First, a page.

Of course, the unbeliever doesn’t like to hear this. It means that he is not in control. It’s no wonder that the Apostle Paul explains the reality of unbelieving thought in stark and uncompromising terms:
For the word of the cross is to those who are perishing foolishness, but to us who are being saved it is the power of God. For it is written, “I will destroy the wisdom of the wise, and the cleverness of the clever I will set aside.” Where is the wise man? Where is the scribe? Where is the debater of this age? Has not God made foolish the wisdom of the world? For since in the wisdom of God the world through its wisdom did not come to know God, God was well-pleased through the foolishness of the message preached to save those who believe. For indeed Jews ask for signs, and Greeks search for wisdom; but we preach Christ crucified, to Jews a stumbling block, and to Greeks foolishness, but to those who are the called, both Jews and Greeks, Christ the power of God and the wisdom of God. Because the foolishness of God is wiser than men, and the weakness of God is stronger than men (1 Cor. 1:18–25).
An apologetic methodology that claims a Christian should be “open,” “objective,” and “tolerant” of all opinions when the faith is defended is like a person who hopes to stop a man from committing suicide by taking the hundred-story plunge with him, hoping to convince the lost soul on the way down. No one in his right mind would make such a concession to foolishness. But Christians do it all the time when they adopt the operating presuppositions of unbelieving thought as if they were neutral assumptions about reality.
While the Bible maintains that the Christian apologist is prohibited from adopting the starting point of unbelieving thought, he is encouraged to show the unbeliever the end result of his foolish philosophical principles if they are consistently followed. As defenders of the only true faith, we are to “answer a fool as his folly deserves, lest he be wise in his own eyes” (Prov. 26:5). That is, we are to put the unbeliever’s worldview to the test, showing how absurd it is when followed consistently. A world without God and moral absolutes leads to despair and moral anarchy. Isaiah Berlin (1907–1997), philosopher and historian, demonstrates that worldview ideas have this-world consequences:
The world of a man who believes that God created him for a specific purpose, that he has an immortal soul, that there is an afterlife in which his sins will be visited upon him, is radically different from the world of a man who believes in none of these things; and the reasons for action, the moral codes, the political beliefs, the tastes, the personal relationships of the former will deeply and systematically differ from those of the latter. Men’s views of one another will differ profoundly as a very consequence of their general conception of the world: the notions of cause and purpose, good and evil, freedom and slavery, things and persons, rights, duties, laws, justice, truth, falsehood, to take some central ideas completely at random, depend entirely upon the general framework within which they form, as it were, nodal points.1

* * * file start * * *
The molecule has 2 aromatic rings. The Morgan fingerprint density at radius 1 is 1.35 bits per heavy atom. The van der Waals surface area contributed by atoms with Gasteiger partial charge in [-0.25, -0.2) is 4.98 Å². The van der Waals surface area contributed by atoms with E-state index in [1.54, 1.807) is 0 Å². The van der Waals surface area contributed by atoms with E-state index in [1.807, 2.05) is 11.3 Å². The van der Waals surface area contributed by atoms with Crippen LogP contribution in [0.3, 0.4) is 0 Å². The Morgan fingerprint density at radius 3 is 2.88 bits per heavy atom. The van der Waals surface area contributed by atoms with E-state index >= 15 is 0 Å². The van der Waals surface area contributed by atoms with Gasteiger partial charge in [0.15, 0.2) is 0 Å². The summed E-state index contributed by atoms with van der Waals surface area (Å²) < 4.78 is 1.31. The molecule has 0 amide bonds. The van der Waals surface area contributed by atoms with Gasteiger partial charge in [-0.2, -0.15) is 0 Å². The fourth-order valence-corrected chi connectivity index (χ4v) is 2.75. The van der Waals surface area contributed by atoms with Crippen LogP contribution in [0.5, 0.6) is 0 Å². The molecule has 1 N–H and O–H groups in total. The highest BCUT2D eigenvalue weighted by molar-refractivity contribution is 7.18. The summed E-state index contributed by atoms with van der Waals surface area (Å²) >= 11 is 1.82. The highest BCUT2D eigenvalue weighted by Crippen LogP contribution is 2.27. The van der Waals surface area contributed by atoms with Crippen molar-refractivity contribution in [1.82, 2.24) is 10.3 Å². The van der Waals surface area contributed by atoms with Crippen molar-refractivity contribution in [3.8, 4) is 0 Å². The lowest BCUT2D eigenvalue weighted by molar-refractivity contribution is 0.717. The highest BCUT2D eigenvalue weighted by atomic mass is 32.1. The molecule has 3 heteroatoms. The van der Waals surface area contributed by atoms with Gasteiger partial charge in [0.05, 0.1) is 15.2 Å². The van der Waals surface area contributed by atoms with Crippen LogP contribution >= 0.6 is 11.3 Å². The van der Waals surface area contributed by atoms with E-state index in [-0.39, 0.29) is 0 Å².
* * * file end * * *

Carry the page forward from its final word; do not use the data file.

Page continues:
There is no escape from the reality that all of life is evaluated in terms of an already adopted worldview. That evaluation comes by way of certain worldview assumptions that are shaped by religious convictions that ultimately have moral, social, and cultural ramifications, for either good or evil.
All worldviews are by definition belief systems. A person does not have to believe in God to be considered religious. “Richard Dawkins has publicly admitted: ‘I believe, but I cannot prove, that all life, all intelligence, all creativity and all “design” anywhere in the universe, is the direct or indirect product of Darwinian natural selection.’”2 How would the atheist react if a Christian wrote in a similar way? “I believe, but I cannot prove, that all life, all intelligence, all creativity and all ‘design’ anywhere in the universe, is the direct or indirect product of a sovereign God.” John H. Dietrich admits that he is a religious humanist.
For centuries the idea of God has been the very heart of religion; it has been said, “No God, no religion.” But humanism thinks of religion as something very different and far deeper than any belief in God. To it, religion is not the attempt to establish right relations with a supernatural being, but rather the up-reaching and aspiring impulse in a human life. It is the striving for its completest fulfillment, and anything which contributes to this fulfillment is religious, whether it be associated with the idea of God or not. ((John. H. Dietrich, “The Advance of Humanism,” A Free Pulpit in Action, ed. Clarence Russell (Boston: 1931), 24.))
Since we are all limited in knowledge and restrained by our inability to be everywhere (omnipresence) and know everything (omniscience), an atheist puts forth his claim that God does not exist in terms of a faith commitment. When the late Carl Sagan wrote, “The cosmos is all that is or ever was or ever will be,”3 he was making a declaration of faith, a statement of his ultimate presupposition of what he believed to be real and true. There is no way he could be assured that God does not exist based on his limited knowledge and experience and the limited knowledge and experience of others. Sagan admitted that “the size and age of the Cosmos are beyond ordinary human understanding.”4 Even so, he was convinced that the material world was all that existed. He believed one thing to be true and dismissed any worldview that did not conform to it without having all the facts or the ability to understand fully what he did know. Sagan’s assertions do not conform to reality. Greg Koukl describes the inevitability of belief: